In addition to purchasing insurance, another way to insure yourself against liability is to build protection into your contracts. If an act of nature, a specific supplier or some other uncontrollable act can make it impossible for you to fulfill a contract (and thus open yourself up to legal action) then you should be putting to ink that you are not liable for incomplete work due to these factors. Discussing the possible clauses and legal phrases needed in your work contracts is one of the best ways to employ your lawyer's time and it will reduce your need for a lawyer later on in your business venture.

5. Protect Your Files
As most businesses these days work quite intensively on computers, it makes sense to emphasize the safety requirements for your computer system. Businesses should have updated antivirus and other types of security software loaded and activated on their systems. If a computer system were to go down because of a virus, the business may be at risk of not being able to perform certain contracted work. In addition, key files could be lost or stolen, which could then lead to legal action from clients and/or suppliers.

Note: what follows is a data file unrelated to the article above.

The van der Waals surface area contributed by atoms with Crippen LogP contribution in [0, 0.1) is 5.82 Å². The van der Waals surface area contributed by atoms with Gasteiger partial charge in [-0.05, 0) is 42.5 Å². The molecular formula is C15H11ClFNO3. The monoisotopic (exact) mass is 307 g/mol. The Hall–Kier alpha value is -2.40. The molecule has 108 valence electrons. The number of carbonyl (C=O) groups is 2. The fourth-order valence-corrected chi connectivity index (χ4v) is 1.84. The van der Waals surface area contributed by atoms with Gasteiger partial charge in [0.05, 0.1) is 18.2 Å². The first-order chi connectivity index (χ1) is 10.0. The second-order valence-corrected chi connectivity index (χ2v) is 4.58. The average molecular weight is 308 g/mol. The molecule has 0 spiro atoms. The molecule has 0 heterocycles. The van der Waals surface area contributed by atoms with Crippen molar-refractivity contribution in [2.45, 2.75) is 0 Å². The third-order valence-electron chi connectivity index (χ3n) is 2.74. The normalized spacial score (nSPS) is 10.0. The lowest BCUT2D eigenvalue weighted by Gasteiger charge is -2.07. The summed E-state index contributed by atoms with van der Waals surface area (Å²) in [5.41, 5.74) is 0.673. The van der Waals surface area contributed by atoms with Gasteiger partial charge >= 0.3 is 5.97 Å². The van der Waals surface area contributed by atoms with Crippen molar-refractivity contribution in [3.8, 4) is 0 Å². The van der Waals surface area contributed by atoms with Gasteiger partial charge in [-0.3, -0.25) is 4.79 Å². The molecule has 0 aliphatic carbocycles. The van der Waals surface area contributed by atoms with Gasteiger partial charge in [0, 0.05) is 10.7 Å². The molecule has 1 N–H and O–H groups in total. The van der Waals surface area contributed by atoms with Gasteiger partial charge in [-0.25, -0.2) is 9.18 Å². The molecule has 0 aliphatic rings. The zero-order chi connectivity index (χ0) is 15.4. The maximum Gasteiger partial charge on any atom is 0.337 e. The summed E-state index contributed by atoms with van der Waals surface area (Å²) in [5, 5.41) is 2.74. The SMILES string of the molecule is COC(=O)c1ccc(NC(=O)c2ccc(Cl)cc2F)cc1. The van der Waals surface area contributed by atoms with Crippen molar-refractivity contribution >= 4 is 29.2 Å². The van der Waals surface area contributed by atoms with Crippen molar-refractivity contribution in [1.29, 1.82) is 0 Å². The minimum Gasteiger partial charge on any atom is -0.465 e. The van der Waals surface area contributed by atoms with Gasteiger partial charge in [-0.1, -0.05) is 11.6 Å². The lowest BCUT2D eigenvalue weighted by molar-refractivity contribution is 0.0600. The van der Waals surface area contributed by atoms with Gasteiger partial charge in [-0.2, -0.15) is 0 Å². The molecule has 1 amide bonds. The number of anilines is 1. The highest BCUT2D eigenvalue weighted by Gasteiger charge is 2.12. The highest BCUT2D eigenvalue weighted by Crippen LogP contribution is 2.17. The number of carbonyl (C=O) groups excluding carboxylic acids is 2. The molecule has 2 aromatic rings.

Employ Backups
In the event of a massive technological breakdown, you should have a set of backed up files to refer to. This could mean performing daily, weekly or even monthly backups, and making your clients aware of which you employ. Keeping these backup files offsite will also help to ensure your company's continued safety. If you keep these files at your place of business, it is necessary to purchase a fireproof safe in which to store your files. Should the very worst happen to the rest of your materials and supplies, your backups would be protected.

Additional Safeties
In the event of a disaster such as a hurricane or fire, will your business be able to function? Failure to operate could lead to the company's inability to live up to certain contractual obligations or to satisfy other legal or financial agreements.

Consider securing alternative work sites, portable generators, call trees and/or ways to have employees work remotely to make it a little easier for your company to perform its work when the the forces of nature throw you a curve-ball.

Bottom Line
Business owners have the responsibility to protect their companies and their personal assets in the event of a lawsuit. With these five actions under your belt, your business should be well on its way to a legal- and hassle-free future.